“The Paper Menagerie”, by Ken Liu


Winner: 2012 Hugo – short  story

Winner: 2012 Nebula: – short story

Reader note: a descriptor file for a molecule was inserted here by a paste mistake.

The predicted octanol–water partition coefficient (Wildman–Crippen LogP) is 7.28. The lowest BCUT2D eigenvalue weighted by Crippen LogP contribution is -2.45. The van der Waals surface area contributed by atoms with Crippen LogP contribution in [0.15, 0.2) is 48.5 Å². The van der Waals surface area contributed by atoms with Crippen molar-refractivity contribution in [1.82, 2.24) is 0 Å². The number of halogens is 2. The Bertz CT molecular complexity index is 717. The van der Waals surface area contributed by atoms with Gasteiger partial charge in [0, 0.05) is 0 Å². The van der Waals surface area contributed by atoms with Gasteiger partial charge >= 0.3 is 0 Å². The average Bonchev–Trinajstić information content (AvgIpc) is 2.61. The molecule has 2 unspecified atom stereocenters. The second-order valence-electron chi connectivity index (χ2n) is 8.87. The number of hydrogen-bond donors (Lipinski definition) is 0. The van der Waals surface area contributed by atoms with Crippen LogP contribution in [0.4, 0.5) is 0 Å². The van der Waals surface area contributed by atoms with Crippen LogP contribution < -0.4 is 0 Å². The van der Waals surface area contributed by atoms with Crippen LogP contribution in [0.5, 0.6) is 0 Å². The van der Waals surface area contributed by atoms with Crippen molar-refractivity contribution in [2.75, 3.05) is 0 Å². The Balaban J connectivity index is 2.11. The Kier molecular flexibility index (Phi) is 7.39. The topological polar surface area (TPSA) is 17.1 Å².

Liu has appeared seemingly from nowhere to capture both the Hugo and Nebula award for this story, along with a bunch of nominations for other awards.  And it shows a tremendous amount of craft, what struck me the most about it was the seamless integration of a fantasy element into what otherwise reads like normal literary short fiction.  Jack is the first person narrator, growing up in the 70’s as the half-Asian child who is trying to come to terms with his racial identity at a time when he was very much in the minority, and grows to resent his Chinese mother who tries to make him happy but doesn’t speak much English or have much enthusiasm for assimilating into American culture.   The title refers to little origami animals that his mother creates which have the extra ability of coming to life, although they keep their paper-based limitations.  I was a little less satisfied with the ending, years later after Jack’s mother is gone he comes across a letter she wrote to him as a child, which should lay a huge guilt trip on him, and if fact would seem to have been written with that intent, but at the end of the story we don’t get any insight into his reaction, or lack thereof.  So I’m not sure then what was the point of such a long note, if he is truly unmoved by it why bring it to light?  But maybe the ambiguity is part of the point, he at least has some reverence and nostalgia for the remaining origami animals, as a connection to his own childhood as well as his mother.  Liu combines elements of his own background with a clear and economical writing style, resulting in a nicely done story, probably unfair to the other nominees that are more overtly genre, but sometimes a well-told tale will out.  It’s not one I would have singled out for nomination due to my own story preconceptions, but a worthy winner.

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